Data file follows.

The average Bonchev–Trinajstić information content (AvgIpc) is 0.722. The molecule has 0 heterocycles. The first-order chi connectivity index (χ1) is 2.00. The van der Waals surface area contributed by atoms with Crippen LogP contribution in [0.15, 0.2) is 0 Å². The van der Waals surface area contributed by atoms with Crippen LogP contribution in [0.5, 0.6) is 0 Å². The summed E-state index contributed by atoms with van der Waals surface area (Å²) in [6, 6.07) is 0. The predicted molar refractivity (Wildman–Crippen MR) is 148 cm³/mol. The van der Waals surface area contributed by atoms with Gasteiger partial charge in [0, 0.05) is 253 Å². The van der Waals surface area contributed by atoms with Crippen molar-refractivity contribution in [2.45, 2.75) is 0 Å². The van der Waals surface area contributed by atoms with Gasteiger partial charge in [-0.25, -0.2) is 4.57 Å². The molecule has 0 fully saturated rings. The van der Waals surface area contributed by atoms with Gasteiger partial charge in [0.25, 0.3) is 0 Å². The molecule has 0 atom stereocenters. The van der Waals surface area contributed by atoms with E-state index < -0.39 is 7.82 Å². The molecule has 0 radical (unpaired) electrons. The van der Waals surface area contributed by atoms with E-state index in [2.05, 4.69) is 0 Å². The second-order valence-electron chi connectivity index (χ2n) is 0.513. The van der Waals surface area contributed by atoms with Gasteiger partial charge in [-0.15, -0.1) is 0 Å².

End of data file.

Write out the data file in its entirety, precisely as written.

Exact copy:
The average Bonchev–Trinajstić information content (AvgIpc) is 0.722. The molecule has 0 heterocycles. The first-order chi connectivity index (χ1) is 2.00. The van der Waals surface area contributed by atoms with Crippen LogP contribution in [0.15, 0.2) is 0 Å². The van der Waals surface area contributed by atoms with Crippen LogP contribution in [0.5, 0.6) is 0 Å². The summed E-state index contributed by atoms with van der Waals surface area (Å²) in [6, 6.07) is 0. The predicted molar refractivity (Wildman–Crippen MR) is 148 cm³/mol. The van der Waals surface area contributed by atoms with Gasteiger partial charge in [0, 0.05) is 253 Å². The van der Waals surface area contributed by atoms with Crippen molar-refractivity contribution in [2.45, 2.75) is 0 Å². The van der Waals surface area contributed by atoms with Gasteiger partial charge in [-0.25, -0.2) is 4.57 Å². The molecule has 0 fully saturated rings. The van der Waals surface area contributed by atoms with Gasteiger partial charge in [0.25, 0.3) is 0 Å². The molecule has 0 atom stereocenters. The van der Waals surface area contributed by atoms with E-state index < -0.39 is 7.82 Å². The molecule has 0 radical (unpaired) electrons. The van der Waals surface area contributed by atoms with E-state index in [2.05, 4.69) is 0 Å². The second-order valence-electron chi connectivity index (χ2n) is 0.513. The van der Waals surface area contributed by atoms with Gasteiger partial charge in [-0.15, -0.1) is 0 Å².